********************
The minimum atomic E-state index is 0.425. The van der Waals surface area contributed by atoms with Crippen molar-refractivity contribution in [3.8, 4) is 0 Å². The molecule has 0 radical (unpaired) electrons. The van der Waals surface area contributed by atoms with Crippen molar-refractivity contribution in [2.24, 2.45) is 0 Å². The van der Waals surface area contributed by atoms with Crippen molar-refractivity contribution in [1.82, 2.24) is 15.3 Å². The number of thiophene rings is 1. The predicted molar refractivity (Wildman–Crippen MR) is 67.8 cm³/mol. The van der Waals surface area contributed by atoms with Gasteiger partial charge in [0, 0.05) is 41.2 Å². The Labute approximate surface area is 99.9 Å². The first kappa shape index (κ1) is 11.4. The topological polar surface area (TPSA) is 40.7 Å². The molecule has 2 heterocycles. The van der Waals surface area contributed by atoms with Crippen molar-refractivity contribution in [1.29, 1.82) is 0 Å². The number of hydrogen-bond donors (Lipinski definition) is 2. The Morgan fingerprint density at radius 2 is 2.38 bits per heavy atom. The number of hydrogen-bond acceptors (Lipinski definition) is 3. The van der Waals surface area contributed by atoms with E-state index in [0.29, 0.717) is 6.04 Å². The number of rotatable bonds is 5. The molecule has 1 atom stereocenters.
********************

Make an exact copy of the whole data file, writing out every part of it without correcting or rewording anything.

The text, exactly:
The minimum atomic E-state index is 0.425. The van der Waals surface area contributed by atoms with Crippen molar-refractivity contribution in [3.8, 4) is 0 Å². The molecule has 0 radical (unpaired) electrons. The van der Waals surface area contributed by atoms with Crippen molar-refractivity contribution in [2.24, 2.45) is 0 Å². The van der Waals surface area contributed by atoms with Crippen molar-refractivity contribution in [1.82, 2.24) is 15.3 Å². The number of thiophene rings is 1. The predicted molar refractivity (Wildman–Crippen MR) is 67.8 cm³/mol. The van der Waals surface area contributed by atoms with Gasteiger partial charge in [0, 0.05) is 41.2 Å². The Labute approximate surface area is 99.9 Å². The first kappa shape index (κ1) is 11.4. The topological polar surface area (TPSA) is 40.7 Å². The molecule has 2 heterocycles. The van der Waals surface area contributed by atoms with Crippen molar-refractivity contribution in [1.29, 1.82) is 0 Å². The number of hydrogen-bond donors (Lipinski definition) is 2. The Morgan fingerprint density at radius 2 is 2.38 bits per heavy atom. The number of hydrogen-bond acceptors (Lipinski definition) is 3. The van der Waals surface area contributed by atoms with E-state index in [0.29, 0.717) is 6.04 Å². The number of rotatable bonds is 5. The molecule has 1 atom stereocenters.